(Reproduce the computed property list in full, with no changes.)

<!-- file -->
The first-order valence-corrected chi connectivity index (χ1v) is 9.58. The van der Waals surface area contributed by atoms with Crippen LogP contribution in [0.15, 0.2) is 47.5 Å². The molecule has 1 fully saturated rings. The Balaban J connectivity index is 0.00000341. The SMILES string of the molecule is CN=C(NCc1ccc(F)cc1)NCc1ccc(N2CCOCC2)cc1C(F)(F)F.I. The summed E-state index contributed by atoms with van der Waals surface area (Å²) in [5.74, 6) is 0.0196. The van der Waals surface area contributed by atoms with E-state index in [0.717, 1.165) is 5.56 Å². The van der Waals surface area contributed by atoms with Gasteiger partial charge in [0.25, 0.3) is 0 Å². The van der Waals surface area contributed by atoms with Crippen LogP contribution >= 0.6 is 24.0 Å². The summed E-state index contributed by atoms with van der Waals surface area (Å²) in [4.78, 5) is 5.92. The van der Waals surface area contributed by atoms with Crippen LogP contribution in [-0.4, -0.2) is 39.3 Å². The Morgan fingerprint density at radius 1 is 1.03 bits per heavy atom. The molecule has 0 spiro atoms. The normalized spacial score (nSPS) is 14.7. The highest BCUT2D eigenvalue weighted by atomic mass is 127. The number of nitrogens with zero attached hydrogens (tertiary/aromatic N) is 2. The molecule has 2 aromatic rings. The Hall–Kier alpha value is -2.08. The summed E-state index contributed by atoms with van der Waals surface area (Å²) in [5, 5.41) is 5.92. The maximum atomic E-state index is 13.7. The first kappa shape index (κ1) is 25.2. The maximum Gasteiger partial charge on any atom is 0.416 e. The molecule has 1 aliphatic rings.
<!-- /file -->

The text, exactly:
The first-order valence-corrected chi connectivity index (χ1v) is 9.58. The van der Waals surface area contributed by atoms with Crippen LogP contribution in [0.15, 0.2) is 47.5 Å². The molecule has 1 fully saturated rings. The Balaban J connectivity index is 0.00000341. The SMILES string of the molecule is CN=C(NCc1ccc(F)cc1)NCc1ccc(N2CCOCC2)cc1C(F)(F)F.I. The summed E-state index contributed by atoms with van der Waals surface area (Å²) in [5.74, 6) is 0.0196. The van der Waals surface area contributed by atoms with E-state index in [0.717, 1.165) is 5.56 Å². The van der Waals surface area contributed by atoms with Gasteiger partial charge in [0.25, 0.3) is 0 Å². The van der Waals surface area contributed by atoms with Crippen LogP contribution >= 0.6 is 24.0 Å². The summed E-state index contributed by atoms with van der Waals surface area (Å²) in [4.78, 5) is 5.92. The van der Waals surface area contributed by atoms with Crippen LogP contribution in [-0.4, -0.2) is 39.3 Å². The Morgan fingerprint density at radius 1 is 1.03 bits per heavy atom. The molecule has 0 spiro atoms. The normalized spacial score (nSPS) is 14.7. The highest BCUT2D eigenvalue weighted by atomic mass is 127. The number of nitrogens with zero attached hydrogens (tertiary/aromatic N) is 2. The molecule has 2 aromatic rings. The Hall–Kier alpha value is -2.08. The summed E-state index contributed by atoms with van der Waals surface area (Å²) in [5, 5.41) is 5.92. The maximum atomic E-state index is 13.7. The first kappa shape index (κ1) is 25.2. The maximum Gasteiger partial charge on any atom is 0.416 e. The molecule has 1 aliphatic rings.